Who is this for?
This guide is for early-stage startups who have raised enough money to hire their initial team, (e.g. a $1-3M round). It’s meant for founders and founding teams with little to no knowledge about hiring.
If you don’t have the money to hire, you shouldn’t waste time recruiting & hiring. Raise money first, then hire. If you’ve already hired your first recruiter and are looking to scale your hiring, or if you’re a recruiter, sourcer, or talent leader, the Gem blog will have a bunch more content that may be more tailored to you.
Parts of this guide may also be helpful for hiring managers at fast-growing companies who are closely involved in recruiting. In some ways, playing a more active role as a hiring manager is a lot like hiring for a startup within a larger company, especially if you don’t have as much support from your recruiting team.
Why should you care?
Hiring is important. In the startup world, ideas are free; so building a strong team is everything. Once you’ve raised money, hiring becomes your #1 priority and will remain your top priority as the company scales. Hiring is how you get leverage as a founder to scale the work you’re doing and will accelerate your company far more than putting in 80 hour weeks.
Hiring the right team is essential. Not only does having the right team help you move faster today, but it also sets the foundation for everyone you hire moving forward. Both because prospective talent will want to work with your team, and because the great people you hire will know other great people, so hiring the right people will make it easier and easier to continue hiring the right people.
Hiring is hard. As a startup, you are a completely unknown quantity. You have no existing talent brand. You have little to no validation. You are super risky. You can’t pay a high salary. And the types of people you want to hire have tons of options for where to work.
To make things worse, most of us as founders have no clue where to start. Even if you have years of experience recruiting at top companies, you can make rookie mistakes when it comes to building the team for your new startup. And unfortunately, there aren’t many resources out there for founders looking to hire their early team.
But don’t let all of this discourage you — mastering hiring and building a great team is a huge opportunity. Hiring your early team will be a lot of hard work and require learning by doing, but there’s a science to it, which this guide will walk you through. Done right, hiring will become your competitive advantage, propelling you past your competitors towards escape velocity. Not only is the opportunity massive, but putting together a great team you want to work with every day is one of the most rewarding parts of building a startup. It certainly has been for us.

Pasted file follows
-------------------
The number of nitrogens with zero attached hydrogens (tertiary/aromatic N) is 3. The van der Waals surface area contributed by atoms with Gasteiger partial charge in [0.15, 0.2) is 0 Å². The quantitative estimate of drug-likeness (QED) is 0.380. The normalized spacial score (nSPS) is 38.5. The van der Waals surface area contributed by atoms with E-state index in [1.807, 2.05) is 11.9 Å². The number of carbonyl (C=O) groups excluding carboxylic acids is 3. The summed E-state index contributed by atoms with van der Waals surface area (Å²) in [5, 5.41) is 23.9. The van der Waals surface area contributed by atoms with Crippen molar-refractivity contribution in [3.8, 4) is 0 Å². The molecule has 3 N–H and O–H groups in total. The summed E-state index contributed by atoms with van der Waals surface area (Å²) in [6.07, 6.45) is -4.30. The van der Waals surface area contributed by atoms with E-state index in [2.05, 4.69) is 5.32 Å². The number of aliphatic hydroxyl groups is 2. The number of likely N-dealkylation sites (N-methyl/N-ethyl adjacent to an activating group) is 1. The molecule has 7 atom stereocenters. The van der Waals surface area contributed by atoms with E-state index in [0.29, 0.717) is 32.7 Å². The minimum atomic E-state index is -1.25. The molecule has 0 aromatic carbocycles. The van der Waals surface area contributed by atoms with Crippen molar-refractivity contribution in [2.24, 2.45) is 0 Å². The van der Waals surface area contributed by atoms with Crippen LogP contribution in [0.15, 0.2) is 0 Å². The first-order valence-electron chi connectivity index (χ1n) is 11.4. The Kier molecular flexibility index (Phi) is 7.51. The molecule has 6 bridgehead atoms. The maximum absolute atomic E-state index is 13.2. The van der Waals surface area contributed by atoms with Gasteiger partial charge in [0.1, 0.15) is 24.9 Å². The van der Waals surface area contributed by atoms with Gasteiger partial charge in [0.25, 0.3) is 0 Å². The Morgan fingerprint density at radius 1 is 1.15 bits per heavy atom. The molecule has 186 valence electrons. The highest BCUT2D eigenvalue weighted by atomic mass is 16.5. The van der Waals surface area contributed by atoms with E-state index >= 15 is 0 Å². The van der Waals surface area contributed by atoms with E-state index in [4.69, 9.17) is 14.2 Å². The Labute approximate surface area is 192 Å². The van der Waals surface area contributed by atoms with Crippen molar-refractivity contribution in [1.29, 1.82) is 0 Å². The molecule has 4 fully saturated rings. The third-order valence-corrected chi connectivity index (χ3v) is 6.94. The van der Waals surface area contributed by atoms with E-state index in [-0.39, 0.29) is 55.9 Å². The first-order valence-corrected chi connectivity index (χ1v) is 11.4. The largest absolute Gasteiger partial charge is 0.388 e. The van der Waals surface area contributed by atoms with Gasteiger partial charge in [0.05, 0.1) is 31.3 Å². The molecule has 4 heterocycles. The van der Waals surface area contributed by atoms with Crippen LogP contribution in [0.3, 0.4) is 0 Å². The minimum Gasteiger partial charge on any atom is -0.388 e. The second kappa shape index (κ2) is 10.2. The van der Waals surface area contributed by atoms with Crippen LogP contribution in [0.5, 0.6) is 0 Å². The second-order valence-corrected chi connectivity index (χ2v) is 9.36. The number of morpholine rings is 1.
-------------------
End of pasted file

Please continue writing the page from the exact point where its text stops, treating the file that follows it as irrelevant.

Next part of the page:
Who am I and why did I write this guide?
I’m Steve Bartel, the co-founder and CEO of Gem. At Gem, we build modern recruiting software, so, naturally, we spend a lot of time thinking about hiring given the product we build.
I also have a ton of hands-on experience with hiring:
- Most importantly, I’ve been in your shoes recently. We started Gem less than 3 years ago, and have built an incredible team quickly — growing from 0 → 7 → 25 → 75 in less than 3 years.
- Learnings from working closely with hundreds of the best recruiting teams at top tech companies (Gem customers) over the past few years.
- Dropbox where I spent a ton of my time hiring over the course of 5 years as the company grew from 25 → 1500 people. I learned from some of the best recruiters and sourcers in the industry.
- Sourced & messaged thousands of passive candidates
- Dozens of campus trips
- Designed 5 different talks for campus & conferences
- Revamped our referrals program
- Wrote job reqs & designed interview loops from scratch (e.g. data science)
- Interviewed hundreds of candidates
- Helped close ~100 candidates
- And even acqui-hired two companies
Given my experience and the product we build, a number of founders reach out to me each month for advice on early-stage hiring. These are friends of mine starting companies, companies I advise and/or invest in, and intros from investors looking to help out new portfolio companies. At this point, I’ve helped ~50 early-stage startups hire their teams.
Personally, though, I’ve received so much startup advice over the years from our investors, YC, and incredible go-to-market operators. But I’ve always found it uniquely valuable to get advice from founders who have been in my shoes. Hiring is one of the areas where I’ve gained some unique experience, so I see this as an opportunity to pay it forward and reach an even broader set of founders and companies. I hope it’s helpful — and if it is, I hope you’ll pay it forward one day too :)
A huge thank you to YCombinator, Ryan Choi, and Jose Guardado who have all been an incredible resource to me since we started Gem. They shaped a ton of my thinking around early-stage hiring and their teachings have been highly influential on the hiring practices we built out at Gem and these resources.
- Everyone at Gem who contributed sections this guide, including Caroline Stevenson (Head of People @ Gem), Viet Nguyen (Head of Customer Talent Advisory @ Gem), Nick Bushak (Co-Founder @ Gem)
- All of the talent partners who gave feedback, especially Peter Clarke @ Accel, Paula Judge @ Accel, Glen Evans @ Greylock, Holly Rose Faith @ Greylock, Natasha Katoni @ Amplify
- The many founders & friends who gave feedback, including Jennifer Zhao, Kevin Liu, Scott Woody, Amy Yin, Renuka Apte, John Shi, Tomas Reiner, Steven Glinert
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